The Laundry Files

So. Cosmic horror. It’s a dark genre, but one that exerts surprising amounts of influence in fiction today. Most people agree that the man who codified much of it, H.P. Lovecraft, was also one of it’s greatest voices. Unfortunately, Lovecraft’s work is also full of truly unpalatable things. I’m not talking about the meaningless of life or the cold hostility of the cosmos, I’m referring to the racist overtones of many of his stories, as well as a seeming emphasis on eugenics and blatant Anglophilia.

Of course, in a universe that is devoid of meaning, where human ideas are laughable deviations from the norm anyway, it shouldn’t matter if Lovecraft’s other unfortunate overtones are present or not. But, if you’re interested in learning more about the genre, if for no other reason to get a better grasp on it’s influence on modern entertainment, and you want to see a modern take on the genre, I recommend Charles Stross‘ The Laundry Files.

The protagonist of this truly unique little jaunt into the mind-numbing darkness is Bob Howard, who works for a super secret British agency called the Laundry, which deals with all those nasty, mind numbing horrors. According to the cover of (at least one edition) of the series opener, The Atrocity Archives, Bob’s job is to save the world (it involves a surprising number of meetings.) The basic premise, that Bob has to simultaneously fight eldritch horrors and deal with bad management, unclear org charts and ludicrous mountains of paperwork, is both interesting and funny. And so are the characters we meet along the way.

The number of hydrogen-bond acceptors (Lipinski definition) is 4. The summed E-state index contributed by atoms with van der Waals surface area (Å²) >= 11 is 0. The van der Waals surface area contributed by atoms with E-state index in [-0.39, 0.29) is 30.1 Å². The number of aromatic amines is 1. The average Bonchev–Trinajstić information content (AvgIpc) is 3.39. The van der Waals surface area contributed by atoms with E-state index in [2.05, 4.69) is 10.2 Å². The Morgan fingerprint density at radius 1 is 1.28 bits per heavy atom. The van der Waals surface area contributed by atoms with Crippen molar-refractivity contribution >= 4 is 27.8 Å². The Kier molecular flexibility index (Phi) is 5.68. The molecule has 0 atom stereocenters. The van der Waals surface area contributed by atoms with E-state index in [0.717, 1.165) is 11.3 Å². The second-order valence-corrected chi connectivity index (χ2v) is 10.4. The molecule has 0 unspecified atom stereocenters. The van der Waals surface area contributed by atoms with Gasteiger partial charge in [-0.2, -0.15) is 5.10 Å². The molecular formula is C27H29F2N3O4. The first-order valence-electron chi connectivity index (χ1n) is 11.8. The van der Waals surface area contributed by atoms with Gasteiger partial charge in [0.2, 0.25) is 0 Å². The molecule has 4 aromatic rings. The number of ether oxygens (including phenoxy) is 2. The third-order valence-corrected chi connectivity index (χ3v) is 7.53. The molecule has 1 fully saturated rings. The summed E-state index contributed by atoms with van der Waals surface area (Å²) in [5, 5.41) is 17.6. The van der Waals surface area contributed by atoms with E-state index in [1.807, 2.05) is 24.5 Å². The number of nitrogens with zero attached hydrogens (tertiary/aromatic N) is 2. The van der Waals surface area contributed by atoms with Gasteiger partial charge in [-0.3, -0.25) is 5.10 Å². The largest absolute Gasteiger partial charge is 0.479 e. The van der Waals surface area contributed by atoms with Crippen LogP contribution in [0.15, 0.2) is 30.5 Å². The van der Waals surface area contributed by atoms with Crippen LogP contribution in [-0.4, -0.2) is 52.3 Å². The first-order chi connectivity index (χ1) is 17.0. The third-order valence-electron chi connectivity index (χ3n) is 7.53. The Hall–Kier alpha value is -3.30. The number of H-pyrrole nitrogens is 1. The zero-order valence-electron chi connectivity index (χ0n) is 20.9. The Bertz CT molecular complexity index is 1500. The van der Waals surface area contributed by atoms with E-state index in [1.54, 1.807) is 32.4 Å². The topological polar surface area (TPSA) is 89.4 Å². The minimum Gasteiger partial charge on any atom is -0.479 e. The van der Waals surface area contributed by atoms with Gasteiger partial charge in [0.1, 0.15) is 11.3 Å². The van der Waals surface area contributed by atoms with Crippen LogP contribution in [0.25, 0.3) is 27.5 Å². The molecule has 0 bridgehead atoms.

Most of the early action revolves around Bob finding new ways to “optimize” magic, which is basically properly applied math, and getting himself into field work as a result of it. In particular, the constantly evolving nature of the Laundry’s “basilisk guns” is a nifty running gag. It also serves to remind us of the always immanent nature of CASE NIGHTMARE GREEN, which is both a case of the stars aligning and spelling our doom and an example of the lovely codenames the Laundry is always throwing about. How anyone manages to keep secrets when they name them in all caps with phrases that might as well just be “nifty code name” is beyond me.

In short, the basic window dressing of the series is sound. In fact, some of my inspiration for Project Sumter came after I read The Atrocity Archives. Unfortunately, just as cosmic horror is about our slow and inevitable decline, so that premise slowly leeches away at the fun of the books.

Now I can live with the idea that there are incredibly powerful and intelligent beings out there. I question how smart they can really be when the seem to always be shooting themselves in the foot (see the horror from The Atrocity Archives) or somehow getting themselves locked away to starve to death (Stross’ take on Nylarathotep) but sometimes you just have to go with the flow. No, what bothers me is the way everything basically ends up ringing hollow.

The characters live in a world with no hope or joy, nothing of lasting meaning, and spend half their time declaring that fact and how they intend to ignore it today. Then they go to sleep at night and pray their dreams don’t come alive and eat them. This is their fate, and they are sure of it.

Fiction really isn’t a good medium for certainties. It’s a medium for beginnings, for possibilities, for growth, but not well suited for done deals. It’s why protagonists are pretty much always seekers and rarely finders.

Of course, part of the point of cosmic horror is to present a done deal. But if you still want to check it out, at least the deal Stross offers you will be more entertaining than most.


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